One More Stout kicks off with the opener ‘Let’s All Go to the Bar’ and it has a kind of Gobshites feel to it. A real happy-go-lucky bounce to it accompanied by a feel-good vibe that would be sure to fire any gig/party/barmitzvah off! The Gobshites comparison may be a good one as I later found out vocalist Jeff was an auld Gobshite himself for a couple of years and played mandolin work on their album The Whistle Before the Snap.

Originally penned by Rhode Island roots-punk quintet Deer Tick the song stays fairly close to the original but with a huge injection of celtic-punk attitude with some excellent accordion and mandolin.

“Forget if you’ll regret when the morning comes
We’ll have a heart attack, we’re having too much fun
If the coops show up we ought run, run, run
But we’ll laugh in their faces when they tell us we’re done”

At nearly four minutes it’s the perfect length and a great start to proceedings. Jeff Shaw has a great full voice that belies his wee frame and fits snug into The Muckers style of music. The Bhoys have an obsession with alcohol (fancy that!) and keep it up with their first self-penned number ‘Hellbound’ and Jeff puts down the mandolin to play some pretty damn amazing country style fiddle over this fantastic number. The song ends with a very nice Irish trad flourish and they back this straight up with another original ‘Day Drinking’ and it’s hard to believe they are only a five piece band so large is the sound here.

Not only that but they are almost acoustic except for Randall’s bass. I’m still looking for a word I can use instead of catchy (If you know please tell me!) but that is the word that is stamped all over The Muckers music. This song is again accordion led (even with a tinge of ska!) but with such a fantastic production it never over dominates things and blends right in. Next up is another cover and again they stay fairly close to the original by Californian country/American group The Devil Makes Three. They do of course speed ‘Black Irish’ right up and add some bollocks to it.

“Cuz I, I wanna feel that blood rushin in my veins
I don’t want this night to ever turn into day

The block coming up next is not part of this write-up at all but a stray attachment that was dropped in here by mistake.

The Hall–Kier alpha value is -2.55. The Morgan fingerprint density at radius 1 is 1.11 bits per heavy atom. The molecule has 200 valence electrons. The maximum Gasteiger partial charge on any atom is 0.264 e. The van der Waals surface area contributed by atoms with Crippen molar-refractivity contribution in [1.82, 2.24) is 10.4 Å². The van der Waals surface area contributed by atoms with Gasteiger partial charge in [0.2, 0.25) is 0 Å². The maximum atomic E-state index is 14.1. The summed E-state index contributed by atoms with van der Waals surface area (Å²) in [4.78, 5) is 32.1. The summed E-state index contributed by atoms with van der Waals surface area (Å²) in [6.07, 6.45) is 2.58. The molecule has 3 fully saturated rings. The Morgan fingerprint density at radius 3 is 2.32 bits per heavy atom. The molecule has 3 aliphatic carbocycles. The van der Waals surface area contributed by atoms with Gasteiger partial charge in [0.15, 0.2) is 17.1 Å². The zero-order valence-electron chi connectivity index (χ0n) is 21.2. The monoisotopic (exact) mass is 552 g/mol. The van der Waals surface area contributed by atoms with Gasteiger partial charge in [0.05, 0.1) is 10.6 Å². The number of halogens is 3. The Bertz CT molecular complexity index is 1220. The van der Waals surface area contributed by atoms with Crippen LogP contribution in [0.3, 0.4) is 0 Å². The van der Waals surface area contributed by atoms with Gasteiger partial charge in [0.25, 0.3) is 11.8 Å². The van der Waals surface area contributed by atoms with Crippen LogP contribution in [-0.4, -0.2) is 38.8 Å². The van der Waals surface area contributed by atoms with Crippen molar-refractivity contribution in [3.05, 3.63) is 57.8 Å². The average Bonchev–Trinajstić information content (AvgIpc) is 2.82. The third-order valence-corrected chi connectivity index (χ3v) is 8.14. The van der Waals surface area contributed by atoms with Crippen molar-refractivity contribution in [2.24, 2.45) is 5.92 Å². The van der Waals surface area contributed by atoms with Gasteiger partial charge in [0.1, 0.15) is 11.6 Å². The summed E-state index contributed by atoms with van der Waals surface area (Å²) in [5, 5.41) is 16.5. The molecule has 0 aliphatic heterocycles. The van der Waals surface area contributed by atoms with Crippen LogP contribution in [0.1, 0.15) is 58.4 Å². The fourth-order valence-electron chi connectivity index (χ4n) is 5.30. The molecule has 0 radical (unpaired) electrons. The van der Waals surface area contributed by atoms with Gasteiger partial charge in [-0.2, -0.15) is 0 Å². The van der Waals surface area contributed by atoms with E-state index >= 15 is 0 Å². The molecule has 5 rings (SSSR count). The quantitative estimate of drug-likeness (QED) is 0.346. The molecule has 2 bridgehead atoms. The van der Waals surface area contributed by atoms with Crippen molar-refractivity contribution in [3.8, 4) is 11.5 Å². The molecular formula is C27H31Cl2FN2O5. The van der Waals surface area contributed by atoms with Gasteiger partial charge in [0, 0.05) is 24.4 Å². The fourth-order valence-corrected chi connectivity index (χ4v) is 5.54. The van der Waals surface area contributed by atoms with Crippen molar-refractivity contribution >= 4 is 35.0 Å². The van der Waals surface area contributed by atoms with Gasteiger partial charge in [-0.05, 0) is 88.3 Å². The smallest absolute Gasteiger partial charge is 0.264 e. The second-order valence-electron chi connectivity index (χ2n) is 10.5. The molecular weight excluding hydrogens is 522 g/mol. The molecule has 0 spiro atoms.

If I could only do all them things I wanted to
While that spirit’s rushin now in my veins
Yes If I could only do all them things I wanted to
While that spirit’s rushin in my veins”

At least musically anyway as the lyrics speak for themselves! The fiddle kicks it off before accordion joins in and low and behold there’s an electric guitar thrashing away there! Now this is Celtic-PUNK I tells you. Now its the title track and ‘One More Stout’ is an ode to the famous Black Stuff. Following this is a cover by one of my all-time favourite Celtic-Punk bands the glorious Cutthroat Shamrock. Criminally under-rated they split up last year but I was delighted to see that they had reformed this St. Patrick’s weekend to play some local gigs around Tennessee. ‘Long Gravel Road’ is one of their best songs and I would heartily recommend checking their original version out here from their 2009 album Blood Rust Whisky. The Muckers do the song perfect justice and keep the country-Irish feel of the original intact while still putting their own stamp on it. We take a trip out East now with the Bhoys version of the old Russian traditional folk song ‘Limonchiki’. Of course the accordion is in favour here and Jeff hams it up a bit in a real nice number that is guaranteed to get feet moving! Next is a cover by Canadian Celtic-Rock legends Great Big Sea. You know when a band has reached legendary status when ‘ordinary folk’ start to take notice. In this case it was when my sister-in-law asked me if I knew Great Big Sea and did I have any of their stuff. Yeah only about six hours worth! Anyway The Muckers give ‘Old Black Rum’ a real going over and make it their own while ‘God Save Ireland’ is a old song. Very old. it was written to commemorate the Manchester Martyrs, three members of the Fenian Brotherhood executed in England in 1867 after a successful mission to free a comrade from arrest ended with the death of a policeman. It served as the unofficial Irish national anthem from the 1870s to the 1910s and has been recorded by a multitude of artists. In particular I always remember it raising the roof when The Wolfe Tones play it. Its catchy tune and singalong chorus make it perfect Celtic-Punk fodder and needless to say (but say it I will) Its gets a bloody good airing here. We back in the bar for ‘Whiskey’ and the on-off love affair we have with alcohol. Catchy in a sort of hoe-down country way which leads us nicely onto ‘Drunker’n Cooter Brown’ which takes it a bit further with elements of bluegrass and zydeco sneaking in.

One of the album highlights for me and if the dance floor aint filled up for this then there’s something wrong with the audience! ‘Molly, Pt. 2’ is the sequel to ‘Molly’ that appeared on their debut album and that was one of the standout tracks then so only fitting the sequel is here. The mandolin shines here showing what a great instrument it is in Celtic-Punk. Its delicate, beautiful sound butting up against the rougher edges of the other instruments really does sound wonderful. Finally we have reached the end of One More Stout and we wrap things up with an absolutely stunning instrumental traditional Irish folk reel called ‘Castle Kelly’. The tune is very old and also known The Dark Haired Maid’ when recorded by the Bothy Band, or ‘Mo Nighean Dubh’ if you speak Irish. The Muckers version is a s good as any I have heard. An amazing way to finish things.